Financial Crisis and EU Banks’ Performance
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The financial crisis at the end of the past decade clearly disclosed the vulnerability of globally interconnected financial systems in times of recession. Financial problems and failures on the US financial market in autumn 2008 almost immediately contaminated financial systems and institutions worldwide. The practical meaning of theoretically defined concepts like ‘systemic risk’ and particularly ‘counterparty risk’ and ‘liquidity risk’ became very apparent and real not only for banks and other financial institutions, but also for their customers and society as a whole. Risk premiums charged on money and capital markets were immediately increased up to levels that made refinancing on these markets extremely expensive. In many countries the financial system was more or less on the verge of collapse; without the rescue actions of central banks and governments, it is highly likely that a substantially larger number of banks would have entered into bankruptcy than actually did so. Lind-blom, Olsson and Willesson (2011) report that the guarantee programme introduced into the Swedish market had already been utilized from the start by domestic banks in general, and by one of the four large commercial banks in particular. In their study they find that this programme allowed the banks to operate without major constraints during the crisis and, hence, to perform rather well in their home market.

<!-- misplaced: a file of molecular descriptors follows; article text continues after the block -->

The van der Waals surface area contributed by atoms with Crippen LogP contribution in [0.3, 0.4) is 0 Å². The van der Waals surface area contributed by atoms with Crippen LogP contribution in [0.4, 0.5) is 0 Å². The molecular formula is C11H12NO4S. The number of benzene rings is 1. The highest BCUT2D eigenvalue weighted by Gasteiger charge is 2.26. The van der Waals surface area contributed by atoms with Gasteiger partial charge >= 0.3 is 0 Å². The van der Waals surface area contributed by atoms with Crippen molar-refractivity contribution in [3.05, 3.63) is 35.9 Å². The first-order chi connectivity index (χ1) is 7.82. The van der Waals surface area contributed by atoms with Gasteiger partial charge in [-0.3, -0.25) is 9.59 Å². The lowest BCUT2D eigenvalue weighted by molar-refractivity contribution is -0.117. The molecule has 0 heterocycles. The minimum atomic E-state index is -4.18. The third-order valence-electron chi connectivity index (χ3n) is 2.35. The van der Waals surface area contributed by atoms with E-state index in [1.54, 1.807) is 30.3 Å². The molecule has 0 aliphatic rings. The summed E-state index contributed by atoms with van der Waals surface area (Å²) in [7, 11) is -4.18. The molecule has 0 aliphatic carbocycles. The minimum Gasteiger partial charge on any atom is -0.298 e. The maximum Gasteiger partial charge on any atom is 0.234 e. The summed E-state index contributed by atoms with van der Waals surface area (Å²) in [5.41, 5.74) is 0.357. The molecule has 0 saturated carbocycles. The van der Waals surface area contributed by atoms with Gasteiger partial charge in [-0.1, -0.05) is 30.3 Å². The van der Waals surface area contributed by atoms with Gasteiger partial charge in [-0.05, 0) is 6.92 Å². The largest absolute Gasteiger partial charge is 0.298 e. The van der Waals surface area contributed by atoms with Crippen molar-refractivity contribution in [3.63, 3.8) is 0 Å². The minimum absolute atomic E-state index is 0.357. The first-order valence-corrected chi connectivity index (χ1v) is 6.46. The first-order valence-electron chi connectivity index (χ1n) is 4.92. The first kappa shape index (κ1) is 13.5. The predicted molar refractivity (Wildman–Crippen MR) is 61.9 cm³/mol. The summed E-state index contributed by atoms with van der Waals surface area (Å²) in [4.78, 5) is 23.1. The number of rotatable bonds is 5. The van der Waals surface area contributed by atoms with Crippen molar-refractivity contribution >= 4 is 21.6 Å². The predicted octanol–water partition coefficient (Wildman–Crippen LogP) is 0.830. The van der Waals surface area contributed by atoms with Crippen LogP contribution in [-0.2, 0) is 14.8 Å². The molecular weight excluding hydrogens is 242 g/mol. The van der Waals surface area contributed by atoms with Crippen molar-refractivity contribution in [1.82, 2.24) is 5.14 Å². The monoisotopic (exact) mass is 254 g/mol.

KeywordsCredit Risk Commercial Bank Saving Bank Liquidity Risk Interest Rate Risk
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